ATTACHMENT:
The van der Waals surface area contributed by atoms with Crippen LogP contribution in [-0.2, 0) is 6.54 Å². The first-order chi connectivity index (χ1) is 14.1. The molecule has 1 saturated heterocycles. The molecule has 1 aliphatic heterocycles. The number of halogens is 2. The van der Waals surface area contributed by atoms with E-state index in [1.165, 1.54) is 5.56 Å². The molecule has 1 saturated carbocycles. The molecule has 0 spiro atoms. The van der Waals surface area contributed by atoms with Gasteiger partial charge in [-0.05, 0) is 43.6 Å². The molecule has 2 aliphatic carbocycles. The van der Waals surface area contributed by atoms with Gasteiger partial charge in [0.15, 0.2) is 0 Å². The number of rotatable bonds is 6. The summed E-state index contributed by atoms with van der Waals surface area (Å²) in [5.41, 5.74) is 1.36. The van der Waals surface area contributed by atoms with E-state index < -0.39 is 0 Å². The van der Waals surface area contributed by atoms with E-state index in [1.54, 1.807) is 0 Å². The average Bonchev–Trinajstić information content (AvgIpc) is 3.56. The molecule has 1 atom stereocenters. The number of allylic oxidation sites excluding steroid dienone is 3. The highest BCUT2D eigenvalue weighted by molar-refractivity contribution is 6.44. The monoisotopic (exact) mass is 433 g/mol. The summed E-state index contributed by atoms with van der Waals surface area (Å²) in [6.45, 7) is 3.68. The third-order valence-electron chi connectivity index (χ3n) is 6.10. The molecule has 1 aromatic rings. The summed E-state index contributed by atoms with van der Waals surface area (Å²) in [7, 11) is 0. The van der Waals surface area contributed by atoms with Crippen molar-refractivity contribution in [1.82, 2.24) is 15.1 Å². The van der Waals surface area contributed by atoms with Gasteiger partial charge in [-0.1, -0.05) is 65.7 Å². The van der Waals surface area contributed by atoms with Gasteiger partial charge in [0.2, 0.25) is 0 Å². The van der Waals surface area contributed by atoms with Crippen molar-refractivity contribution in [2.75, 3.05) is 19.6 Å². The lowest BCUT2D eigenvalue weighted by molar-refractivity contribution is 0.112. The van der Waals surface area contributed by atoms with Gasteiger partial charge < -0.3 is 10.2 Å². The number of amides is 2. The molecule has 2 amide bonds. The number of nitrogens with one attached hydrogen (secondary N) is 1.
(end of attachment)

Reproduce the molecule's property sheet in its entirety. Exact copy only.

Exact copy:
The van der Waals surface area contributed by atoms with Crippen LogP contribution in [-0.2, 0) is 6.54 Å². The first-order chi connectivity index (χ1) is 14.1. The molecule has 1 saturated heterocycles. The molecule has 1 aliphatic heterocycles. The number of halogens is 2. The van der Waals surface area contributed by atoms with E-state index in [1.165, 1.54) is 5.56 Å². The molecule has 1 saturated carbocycles. The molecule has 0 spiro atoms. The van der Waals surface area contributed by atoms with Gasteiger partial charge in [-0.05, 0) is 43.6 Å². The molecule has 2 aliphatic carbocycles. The van der Waals surface area contributed by atoms with Gasteiger partial charge in [0.15, 0.2) is 0 Å². The number of rotatable bonds is 6. The summed E-state index contributed by atoms with van der Waals surface area (Å²) in [5.41, 5.74) is 1.36. The van der Waals surface area contributed by atoms with E-state index < -0.39 is 0 Å². The van der Waals surface area contributed by atoms with E-state index in [1.54, 1.807) is 0 Å². The average Bonchev–Trinajstić information content (AvgIpc) is 3.56. The molecule has 1 atom stereocenters. The number of allylic oxidation sites excluding steroid dienone is 3. The highest BCUT2D eigenvalue weighted by molar-refractivity contribution is 6.44. The monoisotopic (exact) mass is 433 g/mol. The summed E-state index contributed by atoms with van der Waals surface area (Å²) in [6.45, 7) is 3.68. The third-order valence-electron chi connectivity index (χ3n) is 6.10. The molecule has 1 aromatic rings. The summed E-state index contributed by atoms with van der Waals surface area (Å²) in [7, 11) is 0. The van der Waals surface area contributed by atoms with Crippen molar-refractivity contribution in [1.82, 2.24) is 15.1 Å². The van der Waals surface area contributed by atoms with Gasteiger partial charge in [-0.1, -0.05) is 65.7 Å². The van der Waals surface area contributed by atoms with Gasteiger partial charge in [0.2, 0.25) is 0 Å². The van der Waals surface area contributed by atoms with Crippen molar-refractivity contribution in [2.75, 3.05) is 19.6 Å². The lowest BCUT2D eigenvalue weighted by molar-refractivity contribution is 0.112. The van der Waals surface area contributed by atoms with Gasteiger partial charge < -0.3 is 10.2 Å². The number of amides is 2. The molecule has 2 amide bonds. The number of nitrogens with one attached hydrogen (secondary N) is 1.